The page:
Are you are ready to eat in a way that supports your physical and mental health? Then you probably know there is a strong connection between nutrition and your overall wellness, and understand the dietary strategies you can implement. You could be asking yourself "How can I eat healthy on a budget?" or "How can I build a budget friendly meal plan?"
There is one main obstacle: finances. It is a common experience to feel like finances and health are competing priorities. On the surface, shopping for healthy food and staying within a healthy budget can be at odds.
The positive news is that it does not need to be an either/or decision. There are several strategies that allow you to focus in on choosing the foods that will best support your wellness and help you stay within your money saving parameters.
Focusing on foods that are in season is a great strategy to lower costs as well as get the most nutritional value. When produce is at peak season, it offers the most micronutrients (vitamins, minerals and antioxidants) while simultaneously being at a lower overall cost because the crops are in abundance. More bang for your buck! A great resource for understanding peak seasons for various foods is Seasonal Food Guide (https://www.seasonalfoodguide.org). If you’d prefer to skip the reading, you can also find out what foods are in season by heading over to your local farmer’s market and taking a look at what produce they’re selling.
Meal planning and preparation is more than an instagram worthy pass time. It can be an essential step to reduce food costs all while saving time and stress with cooking. Thoughtfully planning and preparing meals ahead of time can reduce waste, allow you to revolve around sale items and utilize what you already have onhand as well as cultivate less last-minute scrambling. For example, spend 30 minutes each week to take inventory at home, research recipes, write out your weekly plan and associated grocery list. Although this might be technically a time consuming activity, the dividend for time and money saved is three-fold. For added support there are many free templates and online apps such as Yummly (https://www.yummly.com/).
According to the Bulk is Green Council, in comparison to packaged foods, bulk foods can cost up to 89 percent less. Many grocery stores now offer a variety of foods in bulk such as nuts, seeds, flours and spices. Browsing this aisle can also help exposure to health foods that you might not normally consider, like Omega-3 rich walnuts. Buying in bulk for a two pound bag brings the cost down to about 38 cents an ounce, in comparison to 90 cents per ounce for a smaller package. With an increasing produce and organic meat section, stores such as Costco and Sam’s Club can additionally be huge wins when it comes to purchasing food on a budget. Want to save without leaving your couch? Thrive Market (https://thrivemarket.com) is a fantastic online resource for healthy and budget friendly food and household products that will ship right to your door.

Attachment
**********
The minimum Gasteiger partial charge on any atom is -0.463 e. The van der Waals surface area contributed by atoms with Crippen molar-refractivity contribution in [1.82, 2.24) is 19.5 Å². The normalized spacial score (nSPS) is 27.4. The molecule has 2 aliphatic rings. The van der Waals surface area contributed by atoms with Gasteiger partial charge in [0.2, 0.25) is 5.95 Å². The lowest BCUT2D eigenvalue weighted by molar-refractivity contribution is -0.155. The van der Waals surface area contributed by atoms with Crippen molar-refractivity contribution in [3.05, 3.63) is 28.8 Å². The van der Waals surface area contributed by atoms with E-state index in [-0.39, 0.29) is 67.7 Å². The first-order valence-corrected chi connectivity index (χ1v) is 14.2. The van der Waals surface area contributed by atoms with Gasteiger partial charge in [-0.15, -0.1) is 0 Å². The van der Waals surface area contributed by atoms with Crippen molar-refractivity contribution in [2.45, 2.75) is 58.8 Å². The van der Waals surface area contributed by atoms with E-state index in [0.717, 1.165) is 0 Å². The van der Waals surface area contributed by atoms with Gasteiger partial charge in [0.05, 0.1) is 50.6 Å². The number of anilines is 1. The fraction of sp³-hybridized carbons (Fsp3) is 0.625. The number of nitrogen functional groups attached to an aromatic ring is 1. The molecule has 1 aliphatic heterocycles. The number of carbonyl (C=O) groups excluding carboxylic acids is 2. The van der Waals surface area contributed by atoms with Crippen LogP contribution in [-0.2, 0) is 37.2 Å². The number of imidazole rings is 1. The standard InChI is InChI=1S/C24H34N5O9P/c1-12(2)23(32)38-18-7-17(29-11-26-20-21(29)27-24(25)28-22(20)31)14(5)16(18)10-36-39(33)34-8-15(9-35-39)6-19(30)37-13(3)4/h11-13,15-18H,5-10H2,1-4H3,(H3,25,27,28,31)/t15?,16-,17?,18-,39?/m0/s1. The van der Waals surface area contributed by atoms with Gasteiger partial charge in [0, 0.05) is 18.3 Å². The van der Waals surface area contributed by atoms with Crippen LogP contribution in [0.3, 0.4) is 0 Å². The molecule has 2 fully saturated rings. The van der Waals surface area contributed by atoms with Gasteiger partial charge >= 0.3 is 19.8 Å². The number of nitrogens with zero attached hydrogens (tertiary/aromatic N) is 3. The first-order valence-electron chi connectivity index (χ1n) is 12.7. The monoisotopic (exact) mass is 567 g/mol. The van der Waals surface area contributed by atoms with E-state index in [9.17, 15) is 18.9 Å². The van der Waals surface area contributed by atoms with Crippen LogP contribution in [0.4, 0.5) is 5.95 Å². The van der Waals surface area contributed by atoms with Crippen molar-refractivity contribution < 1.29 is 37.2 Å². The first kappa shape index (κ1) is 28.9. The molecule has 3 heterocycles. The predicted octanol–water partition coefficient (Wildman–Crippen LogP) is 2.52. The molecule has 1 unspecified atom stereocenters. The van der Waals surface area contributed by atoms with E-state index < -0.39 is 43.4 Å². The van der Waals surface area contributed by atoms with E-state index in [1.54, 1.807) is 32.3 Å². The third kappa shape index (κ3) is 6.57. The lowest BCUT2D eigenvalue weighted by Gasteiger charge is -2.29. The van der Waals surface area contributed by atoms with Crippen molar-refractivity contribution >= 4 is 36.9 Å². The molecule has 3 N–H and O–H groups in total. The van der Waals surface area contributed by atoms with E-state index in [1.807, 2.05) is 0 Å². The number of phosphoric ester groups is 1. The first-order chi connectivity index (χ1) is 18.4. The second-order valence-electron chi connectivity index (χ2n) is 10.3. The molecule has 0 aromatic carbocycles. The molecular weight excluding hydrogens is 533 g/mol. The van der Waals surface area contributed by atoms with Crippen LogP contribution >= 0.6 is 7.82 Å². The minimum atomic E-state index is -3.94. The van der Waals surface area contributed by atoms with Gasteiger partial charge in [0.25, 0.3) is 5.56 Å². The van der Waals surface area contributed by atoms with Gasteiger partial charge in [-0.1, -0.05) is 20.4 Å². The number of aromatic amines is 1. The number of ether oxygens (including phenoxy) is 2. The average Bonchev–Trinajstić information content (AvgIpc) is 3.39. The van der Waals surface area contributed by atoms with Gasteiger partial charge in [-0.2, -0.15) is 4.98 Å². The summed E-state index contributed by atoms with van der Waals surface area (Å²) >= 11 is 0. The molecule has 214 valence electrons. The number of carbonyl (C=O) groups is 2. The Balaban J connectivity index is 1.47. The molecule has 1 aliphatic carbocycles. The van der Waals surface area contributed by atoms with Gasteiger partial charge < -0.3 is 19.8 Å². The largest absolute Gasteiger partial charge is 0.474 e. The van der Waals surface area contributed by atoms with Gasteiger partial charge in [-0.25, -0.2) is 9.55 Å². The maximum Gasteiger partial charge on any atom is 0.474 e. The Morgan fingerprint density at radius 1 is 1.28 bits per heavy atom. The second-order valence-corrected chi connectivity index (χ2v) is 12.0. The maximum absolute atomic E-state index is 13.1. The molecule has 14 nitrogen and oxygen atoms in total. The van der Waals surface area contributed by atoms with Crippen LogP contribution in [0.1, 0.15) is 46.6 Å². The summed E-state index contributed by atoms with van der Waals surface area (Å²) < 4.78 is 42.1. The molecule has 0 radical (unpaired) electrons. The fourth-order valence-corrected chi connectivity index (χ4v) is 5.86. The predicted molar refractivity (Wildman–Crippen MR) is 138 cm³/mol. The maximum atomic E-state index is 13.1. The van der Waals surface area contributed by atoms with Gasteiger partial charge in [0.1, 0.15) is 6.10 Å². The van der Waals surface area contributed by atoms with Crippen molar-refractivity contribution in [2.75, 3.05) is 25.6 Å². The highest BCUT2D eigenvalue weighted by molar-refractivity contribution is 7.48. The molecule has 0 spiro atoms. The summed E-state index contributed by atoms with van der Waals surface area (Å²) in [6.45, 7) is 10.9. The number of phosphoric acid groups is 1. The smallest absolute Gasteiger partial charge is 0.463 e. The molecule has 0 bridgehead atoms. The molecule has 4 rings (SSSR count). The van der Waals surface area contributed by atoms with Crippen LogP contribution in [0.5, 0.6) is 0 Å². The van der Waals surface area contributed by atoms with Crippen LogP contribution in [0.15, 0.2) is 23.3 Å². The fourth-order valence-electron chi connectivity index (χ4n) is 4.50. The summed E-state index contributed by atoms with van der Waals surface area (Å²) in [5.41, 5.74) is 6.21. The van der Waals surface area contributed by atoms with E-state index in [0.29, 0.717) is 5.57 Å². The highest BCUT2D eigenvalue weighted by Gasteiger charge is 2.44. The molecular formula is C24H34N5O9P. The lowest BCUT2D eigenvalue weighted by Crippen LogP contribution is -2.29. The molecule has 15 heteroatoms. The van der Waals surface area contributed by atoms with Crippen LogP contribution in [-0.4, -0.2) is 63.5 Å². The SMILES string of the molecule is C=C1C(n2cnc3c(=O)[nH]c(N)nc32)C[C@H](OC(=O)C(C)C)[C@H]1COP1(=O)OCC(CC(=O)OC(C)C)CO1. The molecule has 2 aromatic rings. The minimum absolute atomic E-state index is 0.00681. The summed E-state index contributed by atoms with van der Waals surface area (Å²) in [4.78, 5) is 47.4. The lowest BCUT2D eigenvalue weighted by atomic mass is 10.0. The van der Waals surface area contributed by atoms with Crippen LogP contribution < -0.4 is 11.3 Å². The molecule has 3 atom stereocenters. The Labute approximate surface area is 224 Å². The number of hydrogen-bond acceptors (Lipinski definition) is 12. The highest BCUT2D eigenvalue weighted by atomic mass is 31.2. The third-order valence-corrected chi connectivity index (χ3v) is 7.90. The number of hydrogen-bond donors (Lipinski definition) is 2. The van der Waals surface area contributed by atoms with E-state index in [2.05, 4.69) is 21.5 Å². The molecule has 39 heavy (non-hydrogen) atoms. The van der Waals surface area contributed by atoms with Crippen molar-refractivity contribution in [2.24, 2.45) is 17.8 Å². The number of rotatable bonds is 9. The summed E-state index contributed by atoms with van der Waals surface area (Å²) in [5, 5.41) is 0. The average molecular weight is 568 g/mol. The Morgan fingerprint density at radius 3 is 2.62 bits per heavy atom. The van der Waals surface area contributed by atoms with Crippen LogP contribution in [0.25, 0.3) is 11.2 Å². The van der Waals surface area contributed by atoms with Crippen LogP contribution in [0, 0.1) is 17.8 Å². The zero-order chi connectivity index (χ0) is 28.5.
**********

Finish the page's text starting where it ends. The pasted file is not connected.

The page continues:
Keeping organized at home and with your schedule can be a huge value add to life. As discussed in Clean Home, Clear Mind there are significant benefits to your mental wellness by keeping a tidy life. This can also extend to financial health. When your freezer, pantry and refrigerator are well organized, you are more likely to know exactly what you have on hand and avoid buying more stuff you don't need. A great strategy is the 1st day of every month, spend 30 minutes to go through your kitchen. Label containers, take note of what’s missing, and throw out expired items. You can even write down the foods that you may have forgotten you had, so you can use them in an upcoming recipe!
A simplified approach of cooking focuses on balanced nutrition, keeping preparation basic and optimizing your ingredients. Many find it helpful to plan their weekly grocery list around the most essential categories- vegetables, fruit, protein, starch/carbohydrate sources and healthy fats. To lessen food prep overwhelm, simply pick up a few items of each category each week until you get a better sense of how much and what you need. It can also be helpful to repurpose foods. An example could be grilling chicken breasts with your favorite sauce for dinner tonight, and then using leftovers for chicken salad lunches, or fajitas on Tuesday night.
Although budgeting for food can be challenging, it is made easier by finding and continuing to discover your why. Why do you want to eat healthy? Why do you want to save money? Your why is different than mine and might change over time, but if we can continue to reflect on our greater purpose for the tough sacrificed, it tends to make the hard stuff a little, or a lot, easier. A significant reflection we all can lean on is focusing on a healthy lifestyle. A real food diet NOW can be at the sacrifice of some funds, but the saving potential for our health and happiness LATER is immeasurable. Pay the farm now or pay the pharm later!